Leave it to leftist Hollywood to completely circumvent the truth of the sub-prime mortgage fiasco and turn it into more class warfare against the evil capitalists. Here are quotes they are using to advertise this left-wing socialist propaganda titled "American Casino" that is playing in select cities:
“American Casino is a powerful and shocking look at the subprime lending scandal. If you want to understand how the US financial system failed and how mortgage companies ripped off the poor, see this film.”
"Investigative reporters Leslie and Andrew Cockburn have spent nearly 30 years uncovering major stories (for PBS, CBS Reports, 60 Minutes, et alia), but with "American Casino" they take on the biggest economic crisis of our lifetime: the subprime mortgage meltdown that has caused more than a million Americans to lose their homes. The Cockburns interview Wall Street wizards who are as nervous about revealing their identity as any mobster in the witness protection program; they rewind to Phil Gramm (R, Texas) calling us "a nation of whiners... (facing) a mental recession"; they replay Alan Greenspan's admission that his ideology was "flawed"; and they put a human face on the victims of bankers who targeted minority communities with no-income verification loans, adjustable rates (that adjusted upwards, dramatically), and complex language that even the pros can't fathom. Out of this mess, the filmmakers build a case against those who used government deregulation to make a fortune for the few and create havoc for the many."
"Leslie Cockburn’s debut feature gets to the guts of the matter, visiting defectors from Bear Stearns and Standard & Poor’s and other high-level players in the subprime mortgage gamble and, on the flipside, visiting the working-class Americans who were the unwitting chips on the table."
REALLY!! HONESTLY!! Where do I start here? Let's concentrate on the bold of the quotes. Mortgage companies "ripped off the poor?"
Meet Joe Poor. Joe works at the grocery store and makes $30k a year ($2500 monthly). Joe decides to buy a home after some evil mortgage companies dare to advertise their business in the daily newspaper. After all, it's the American dream and Joe feels "entitled" to this. He finds the home he wants and before closing the deal he sees that the monthly mortgage payment is $1,200. The little voice inside Joe's head tells him that he cannot afford the payment (or maybe Joe isn't smart enough to have a little voice), but Joe WANTS his new house and signs all of the documents to purchase. After some time it becomes apparent that Joe cannot make the payments on his home. After a length of time goes by with Joe failing to make his mortgage payment, the evil mortgage company forecloses on his home.
Scenario #2- after seeing his monthly mortgage will be $1200, Joe tells the mortgage company he cannot afford that type of monthly payment. The evil mortgage company tells him not to fear, they can give him an adjustable rate mortgage (ARM) which will lower his interest rate and his monthly payment to $700 a month. Joe signs the documents and purchases his home. After 3 years Joe gets his new payment booklet from the mortgage company and is alarmed to see that his monthly payments are going up to $1400 a month. Joe stops making payments and the evil mortgage company forecloses, having tricked poor Joe with the EXTREMELY "complex language" of Adjustable Rate Mortgage.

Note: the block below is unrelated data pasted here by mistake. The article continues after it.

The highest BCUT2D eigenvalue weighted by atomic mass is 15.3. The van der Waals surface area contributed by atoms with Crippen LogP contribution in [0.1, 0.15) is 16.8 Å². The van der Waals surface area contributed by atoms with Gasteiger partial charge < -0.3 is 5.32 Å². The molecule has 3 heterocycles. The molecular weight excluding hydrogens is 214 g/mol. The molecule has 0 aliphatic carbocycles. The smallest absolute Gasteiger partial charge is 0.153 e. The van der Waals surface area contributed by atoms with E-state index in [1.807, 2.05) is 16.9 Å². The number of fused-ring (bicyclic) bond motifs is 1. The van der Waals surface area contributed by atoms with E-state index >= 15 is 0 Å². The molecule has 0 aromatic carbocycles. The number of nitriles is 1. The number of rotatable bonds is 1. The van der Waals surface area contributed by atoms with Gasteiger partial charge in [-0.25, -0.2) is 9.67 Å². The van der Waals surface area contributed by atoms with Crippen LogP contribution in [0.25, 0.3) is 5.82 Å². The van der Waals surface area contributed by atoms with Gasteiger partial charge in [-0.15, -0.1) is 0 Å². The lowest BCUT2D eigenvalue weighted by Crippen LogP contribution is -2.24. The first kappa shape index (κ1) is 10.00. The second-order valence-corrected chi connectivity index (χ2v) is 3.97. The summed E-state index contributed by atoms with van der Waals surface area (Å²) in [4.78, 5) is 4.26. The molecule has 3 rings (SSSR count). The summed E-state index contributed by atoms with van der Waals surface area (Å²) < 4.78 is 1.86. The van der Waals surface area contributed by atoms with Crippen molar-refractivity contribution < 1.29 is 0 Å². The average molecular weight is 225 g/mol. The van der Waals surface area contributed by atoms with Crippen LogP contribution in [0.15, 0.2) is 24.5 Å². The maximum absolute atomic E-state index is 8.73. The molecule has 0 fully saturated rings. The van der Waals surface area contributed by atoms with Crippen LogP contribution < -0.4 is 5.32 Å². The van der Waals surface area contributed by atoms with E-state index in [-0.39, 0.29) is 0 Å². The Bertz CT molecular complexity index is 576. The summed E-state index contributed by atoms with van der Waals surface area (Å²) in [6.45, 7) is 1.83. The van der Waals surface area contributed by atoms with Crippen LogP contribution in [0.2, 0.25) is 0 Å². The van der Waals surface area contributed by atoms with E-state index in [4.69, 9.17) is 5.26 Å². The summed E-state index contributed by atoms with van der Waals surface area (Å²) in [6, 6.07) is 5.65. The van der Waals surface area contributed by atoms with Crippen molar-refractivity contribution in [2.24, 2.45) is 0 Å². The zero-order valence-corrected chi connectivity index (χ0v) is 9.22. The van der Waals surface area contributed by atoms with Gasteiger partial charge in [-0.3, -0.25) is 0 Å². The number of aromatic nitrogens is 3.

Okay, call me cruel, but I stand for personal responsibility in most incidents in life. If you are going to sign any type of contract in life, especially one dealing in hundreds of thousands of dollars, are you signing anything which contains "complex language that even the pros can't fathom?" If you ask the agent what this or that means in the contract and he/she cannot explain it, are you signing the document? If you do sign the document, not understanding what you're signing, is it not your own fault? If I asked my 13 year old son what he thinks "adjustable rate" means regarding a mortgage, I am certain he would have an idea of what that might mean.
None of these alleged "low income" or "working class" Americans were "unwitting chips on the table."
Personal responsibility has been eroding for decades and has now sunken to the level where people actually have the gall to openly believe they are the victims when they fail to uphold their end of a promise or contract. Once upon a time if you failed to pay your bills your services were turned off or taken away, and you were embarrassed. In our current degraded society you go hunting for someone to blame.
The true "tragedy" of the sub-prime mortgage fiasco is the government bailing out these irresponsible people (once referred to as deadbeats) with our taxpayer dollars. If there's anyone who can truly be referred to as "unwitting chips on the table" it is the hard-working Americans who pay their mortgages every month. We have been forced to pay for our own mortgage, as well as the mortgage of our deadbeat (yes I said it) neighbor. This is another example of socialist concepts being forced upon our nation.
And yes, my liberal friends about to blow their top, I realize and remember that it was George W. Bush who signed this bailout. I had a HUGE problem with him on that issue. Unlike liberals, conservatives remain objective and able to criticize anyone they disagree with, even those who claim to be conservative.